First clinic in Arkansas for adults with neurofibromatosis opens
The University of Arkansas for Medical Sciences Winthrop P. Rockefeller Cancer Institute is now accepting patients for the first dedicated clinic in Arkansas for adults living with neurofibromatosis (NF).
NF is a group of genetic diseases that causes typically non-cancerous tumors to grow on nerves. The disease affects 2.5 million people worldwide and currently has no cure, according to a press release from UAMS. There are three types of NF, NF1, NF2, and schwannomatosis. Currently there is only one FDA-approved drug that can treat a subset of NF1 patients.
“As the mutations in these genes cause dysfunction, there is remolding of both the neurons, the nervous system, and a lot of bone,” said Dr. Michael Birrer, director of the Rockefeller Cancer Institute at UAMS.
Adults with NF may face increased risks of cancer, visual or hearing deficits, bone abnormalities, pain, and learning challenges.
“Most NF clinics hang out in children’s hospitals,” Birrer said, “which of course our children’s hospital here has a spectacular neurofibromatosis effort and a great clinic to take care of young people with the disease. That’s in fact the motivation for… establishing the adult clinic.”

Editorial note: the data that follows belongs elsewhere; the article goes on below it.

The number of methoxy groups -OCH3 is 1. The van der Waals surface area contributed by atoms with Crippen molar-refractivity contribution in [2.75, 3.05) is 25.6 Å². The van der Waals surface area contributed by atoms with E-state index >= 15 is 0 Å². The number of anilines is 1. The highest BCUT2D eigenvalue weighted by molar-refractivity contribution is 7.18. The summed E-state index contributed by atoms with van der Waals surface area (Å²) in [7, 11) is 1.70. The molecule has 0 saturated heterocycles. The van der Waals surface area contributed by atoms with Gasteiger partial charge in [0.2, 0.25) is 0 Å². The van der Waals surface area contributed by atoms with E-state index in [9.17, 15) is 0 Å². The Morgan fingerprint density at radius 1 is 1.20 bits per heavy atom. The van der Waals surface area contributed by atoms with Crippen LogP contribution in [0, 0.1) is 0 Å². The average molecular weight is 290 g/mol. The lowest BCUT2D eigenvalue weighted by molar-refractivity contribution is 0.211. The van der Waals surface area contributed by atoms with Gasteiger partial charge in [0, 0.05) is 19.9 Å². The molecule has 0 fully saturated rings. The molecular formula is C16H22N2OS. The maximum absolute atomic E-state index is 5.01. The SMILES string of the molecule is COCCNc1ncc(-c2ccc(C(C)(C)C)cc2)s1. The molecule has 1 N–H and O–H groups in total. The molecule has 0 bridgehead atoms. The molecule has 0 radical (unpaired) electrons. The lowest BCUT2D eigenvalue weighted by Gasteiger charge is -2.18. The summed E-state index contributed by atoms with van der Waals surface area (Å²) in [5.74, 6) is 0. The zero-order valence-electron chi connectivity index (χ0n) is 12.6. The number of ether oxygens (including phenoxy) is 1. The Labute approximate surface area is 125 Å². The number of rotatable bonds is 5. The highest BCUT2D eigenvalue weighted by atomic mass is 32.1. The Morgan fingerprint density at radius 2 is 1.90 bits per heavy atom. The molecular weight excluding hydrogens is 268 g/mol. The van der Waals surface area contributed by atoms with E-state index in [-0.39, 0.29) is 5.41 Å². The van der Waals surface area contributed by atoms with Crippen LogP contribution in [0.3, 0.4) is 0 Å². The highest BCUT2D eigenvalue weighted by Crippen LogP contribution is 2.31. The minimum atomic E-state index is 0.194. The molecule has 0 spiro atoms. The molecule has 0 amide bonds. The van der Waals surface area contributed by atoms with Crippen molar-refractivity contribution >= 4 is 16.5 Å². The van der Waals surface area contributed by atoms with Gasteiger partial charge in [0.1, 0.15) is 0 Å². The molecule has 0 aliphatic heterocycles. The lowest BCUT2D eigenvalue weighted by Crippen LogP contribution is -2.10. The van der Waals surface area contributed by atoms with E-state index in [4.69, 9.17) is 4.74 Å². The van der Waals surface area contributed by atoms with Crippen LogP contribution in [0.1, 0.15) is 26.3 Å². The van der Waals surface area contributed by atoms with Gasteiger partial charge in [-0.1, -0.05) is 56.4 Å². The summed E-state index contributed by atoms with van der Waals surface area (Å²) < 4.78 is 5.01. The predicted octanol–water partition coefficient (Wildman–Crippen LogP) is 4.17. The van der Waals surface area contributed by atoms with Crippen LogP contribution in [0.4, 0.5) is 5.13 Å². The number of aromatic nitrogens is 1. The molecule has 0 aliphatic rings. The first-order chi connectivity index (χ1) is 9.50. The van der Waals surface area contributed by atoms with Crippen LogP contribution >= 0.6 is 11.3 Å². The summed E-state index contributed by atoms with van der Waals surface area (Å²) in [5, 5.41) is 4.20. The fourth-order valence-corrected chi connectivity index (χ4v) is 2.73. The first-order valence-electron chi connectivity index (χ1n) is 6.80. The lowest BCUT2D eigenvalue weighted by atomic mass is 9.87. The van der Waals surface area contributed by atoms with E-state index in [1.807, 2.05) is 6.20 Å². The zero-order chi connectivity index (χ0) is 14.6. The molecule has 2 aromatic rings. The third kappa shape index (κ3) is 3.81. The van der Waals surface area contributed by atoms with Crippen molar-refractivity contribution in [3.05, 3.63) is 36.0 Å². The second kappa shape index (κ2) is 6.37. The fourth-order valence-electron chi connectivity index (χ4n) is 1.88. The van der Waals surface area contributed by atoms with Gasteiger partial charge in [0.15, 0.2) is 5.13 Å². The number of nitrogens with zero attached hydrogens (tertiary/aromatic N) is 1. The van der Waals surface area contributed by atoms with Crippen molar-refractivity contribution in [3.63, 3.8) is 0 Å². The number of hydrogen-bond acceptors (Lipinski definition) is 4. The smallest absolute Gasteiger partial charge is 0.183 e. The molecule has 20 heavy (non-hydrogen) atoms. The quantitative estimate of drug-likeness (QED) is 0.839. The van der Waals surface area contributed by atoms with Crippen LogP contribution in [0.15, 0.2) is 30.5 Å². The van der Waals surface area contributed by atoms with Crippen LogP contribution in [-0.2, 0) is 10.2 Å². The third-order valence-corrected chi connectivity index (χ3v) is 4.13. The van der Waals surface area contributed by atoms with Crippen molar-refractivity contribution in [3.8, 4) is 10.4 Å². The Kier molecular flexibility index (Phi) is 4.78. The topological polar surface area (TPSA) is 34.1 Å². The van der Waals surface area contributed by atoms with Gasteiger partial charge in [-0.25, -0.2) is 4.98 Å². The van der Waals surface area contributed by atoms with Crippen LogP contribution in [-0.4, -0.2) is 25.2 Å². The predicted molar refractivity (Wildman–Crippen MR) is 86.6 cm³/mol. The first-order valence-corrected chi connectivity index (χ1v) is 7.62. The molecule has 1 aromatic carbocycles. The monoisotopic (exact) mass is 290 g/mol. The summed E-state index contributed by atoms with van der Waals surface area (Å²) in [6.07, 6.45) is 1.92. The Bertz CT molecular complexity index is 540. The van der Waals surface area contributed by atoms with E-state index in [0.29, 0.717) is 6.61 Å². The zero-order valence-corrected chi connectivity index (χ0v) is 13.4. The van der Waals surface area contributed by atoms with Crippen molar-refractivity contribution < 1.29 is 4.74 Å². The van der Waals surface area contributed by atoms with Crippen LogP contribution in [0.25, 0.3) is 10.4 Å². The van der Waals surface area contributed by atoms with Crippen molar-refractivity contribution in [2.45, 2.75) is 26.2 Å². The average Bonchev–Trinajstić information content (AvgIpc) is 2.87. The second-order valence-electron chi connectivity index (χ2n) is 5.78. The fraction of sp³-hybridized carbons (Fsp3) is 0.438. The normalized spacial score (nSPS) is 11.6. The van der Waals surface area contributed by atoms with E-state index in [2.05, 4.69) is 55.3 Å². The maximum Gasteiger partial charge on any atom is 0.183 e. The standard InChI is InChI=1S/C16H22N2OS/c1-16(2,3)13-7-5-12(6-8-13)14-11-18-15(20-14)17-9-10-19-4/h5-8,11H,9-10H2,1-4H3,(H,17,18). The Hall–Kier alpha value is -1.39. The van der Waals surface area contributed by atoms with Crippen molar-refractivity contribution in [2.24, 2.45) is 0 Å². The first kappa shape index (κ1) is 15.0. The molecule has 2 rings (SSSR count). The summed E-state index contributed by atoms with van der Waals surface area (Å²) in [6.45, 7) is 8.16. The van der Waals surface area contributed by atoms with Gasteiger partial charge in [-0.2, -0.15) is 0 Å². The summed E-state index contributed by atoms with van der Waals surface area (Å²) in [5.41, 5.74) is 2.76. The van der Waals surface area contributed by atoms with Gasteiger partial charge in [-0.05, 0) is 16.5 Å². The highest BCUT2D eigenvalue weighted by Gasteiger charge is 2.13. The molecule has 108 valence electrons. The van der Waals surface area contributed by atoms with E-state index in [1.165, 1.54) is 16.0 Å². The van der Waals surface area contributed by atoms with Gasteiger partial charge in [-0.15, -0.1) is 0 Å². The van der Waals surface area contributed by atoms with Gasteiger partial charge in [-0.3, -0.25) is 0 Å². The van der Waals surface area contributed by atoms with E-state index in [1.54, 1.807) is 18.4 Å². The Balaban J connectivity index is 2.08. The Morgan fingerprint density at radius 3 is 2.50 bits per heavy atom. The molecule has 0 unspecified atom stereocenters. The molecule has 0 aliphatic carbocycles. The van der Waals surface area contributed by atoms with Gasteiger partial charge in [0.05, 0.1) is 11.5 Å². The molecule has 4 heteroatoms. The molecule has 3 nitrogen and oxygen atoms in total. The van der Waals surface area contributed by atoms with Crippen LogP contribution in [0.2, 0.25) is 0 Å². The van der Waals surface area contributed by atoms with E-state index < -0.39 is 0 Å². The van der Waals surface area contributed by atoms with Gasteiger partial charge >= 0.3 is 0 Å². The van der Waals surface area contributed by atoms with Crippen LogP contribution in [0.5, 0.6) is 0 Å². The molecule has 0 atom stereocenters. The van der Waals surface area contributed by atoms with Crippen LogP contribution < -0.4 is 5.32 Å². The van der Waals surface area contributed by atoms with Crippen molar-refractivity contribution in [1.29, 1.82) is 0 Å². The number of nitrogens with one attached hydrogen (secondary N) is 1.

Many NF2 or schwannomatosis diagnoses arrive after patients turn 18. When a patient is diagnosed as a child, Birrer said they receive treatment until they become adults. Then, some hospitals have difficulty balancing the care needs of adults and children.
“Three-quarters of NF patients in Arkansas are adults without proper clinical attention,” said Natalie Rockefeller, UAMS Winthrop P. Rockefeller Cancer Institute board member and member of the Arkansas Advisory Board for the Children’s Tumor Foundation, per the UAMS press release.
Birrer says adults living with NF often have to schedule and see a new doctor or specialist for every specific problem the disease causes.
“The healthcare system isn’t always that smooth with having one physician communicate to another physician,” Birrer added.
The new clinic will focus on providing a complex, multidisciplinary approach to care. This includes helping patients with insurance issues, job challenges, disability, and many other health and quality-of-life issues.
The clinic is run by neuro-oncologist Dr. Erika Santos Horta. The clinic is already seeing patients, working in collaboration with Arkansas Children’s Hospital.
“There is a direct conduit now for patients who are being seen in a neurofibromatosis clinic in Children’s, when they get to become 18, then they come over and begin to see Erika,” Birrer explained.
Birrer says this adult clinic will allow researchers to discover more about the origins of the disease, and how to best treat it.